Suicide rates, social isolation, and substance abuse are on the rise, especially for veterans.  Amanda is giving all she can to control the numbers locally.  She has been documenting program participation and its correlation with substance abuse and isolation numbers.  After providing the tools to her clients to help them connect their head with their heart, she has seen a 99% reduction in social isolation and a 70% reduction in substance abuse.  Graduation from the workshop is not the end!  To help maintain these awesome results, graduates gather monthly to do community service projects.  Her group will soon be building an access ramp for someone in need and they just fed the hungry after making over 350 sandwiches!  Monthly events such as this are a key component in continued success of the graduates and a way to pay back the community who is supporting the H.O.O.V.E.S. mission.      

H.O.O.V.E.S. is a 501(c)(3) organization and relies on donations to operate.  Today, 90% of the funding comes from other military organizations such as the American Legion, VFW, and the U.S. Coast Guard Auxiliary. You may learn more about Amanda and this wonderful organization by visiting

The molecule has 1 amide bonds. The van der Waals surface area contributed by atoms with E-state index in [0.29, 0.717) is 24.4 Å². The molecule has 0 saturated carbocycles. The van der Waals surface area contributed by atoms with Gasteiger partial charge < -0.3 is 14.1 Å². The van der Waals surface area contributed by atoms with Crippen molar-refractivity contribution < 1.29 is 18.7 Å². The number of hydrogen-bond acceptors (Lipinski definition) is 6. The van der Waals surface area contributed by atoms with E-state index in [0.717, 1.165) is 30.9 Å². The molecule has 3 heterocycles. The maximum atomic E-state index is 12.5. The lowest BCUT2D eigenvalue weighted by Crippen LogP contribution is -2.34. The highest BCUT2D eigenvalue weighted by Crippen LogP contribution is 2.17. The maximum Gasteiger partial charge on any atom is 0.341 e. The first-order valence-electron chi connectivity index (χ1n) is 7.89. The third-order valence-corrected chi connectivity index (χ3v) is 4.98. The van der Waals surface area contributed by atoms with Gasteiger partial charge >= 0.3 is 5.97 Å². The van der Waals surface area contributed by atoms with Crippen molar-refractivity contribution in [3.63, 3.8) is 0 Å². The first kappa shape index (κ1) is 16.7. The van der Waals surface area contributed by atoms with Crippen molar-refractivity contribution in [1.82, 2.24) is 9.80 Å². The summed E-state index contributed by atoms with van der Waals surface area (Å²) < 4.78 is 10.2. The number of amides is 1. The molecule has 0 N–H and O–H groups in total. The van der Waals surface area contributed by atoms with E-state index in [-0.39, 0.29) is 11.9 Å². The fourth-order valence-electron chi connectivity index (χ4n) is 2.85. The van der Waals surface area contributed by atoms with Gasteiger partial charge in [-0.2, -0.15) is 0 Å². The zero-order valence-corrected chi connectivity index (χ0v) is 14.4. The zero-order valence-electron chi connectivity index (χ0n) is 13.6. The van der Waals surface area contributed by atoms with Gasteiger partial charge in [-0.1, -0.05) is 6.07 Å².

CN Horn Tooting


 Recruiting videos are really popular right now as the economy keeps adding new jobs in manufacturing and logistics, and CNer KC Allen is excited to announce that Allen Film & Video of Findlay, Ohio, has completed 8 worker recruitment videos for Midway Products, and was awarded a contract for videos aimed at attracting new employees to Garner Trucking in Findlay. (

Liz Thees, The Pinnacle, is excited to announce that we will once again be the official caterer and concessionaire for the 2018 Marathon Classic Presented by Owens Corning and Owens-Illinois! The golf tournament takes place from July 9-15 at the Highland Meadows Golf Club in Sylvania. We can't wait to see everyone on the course!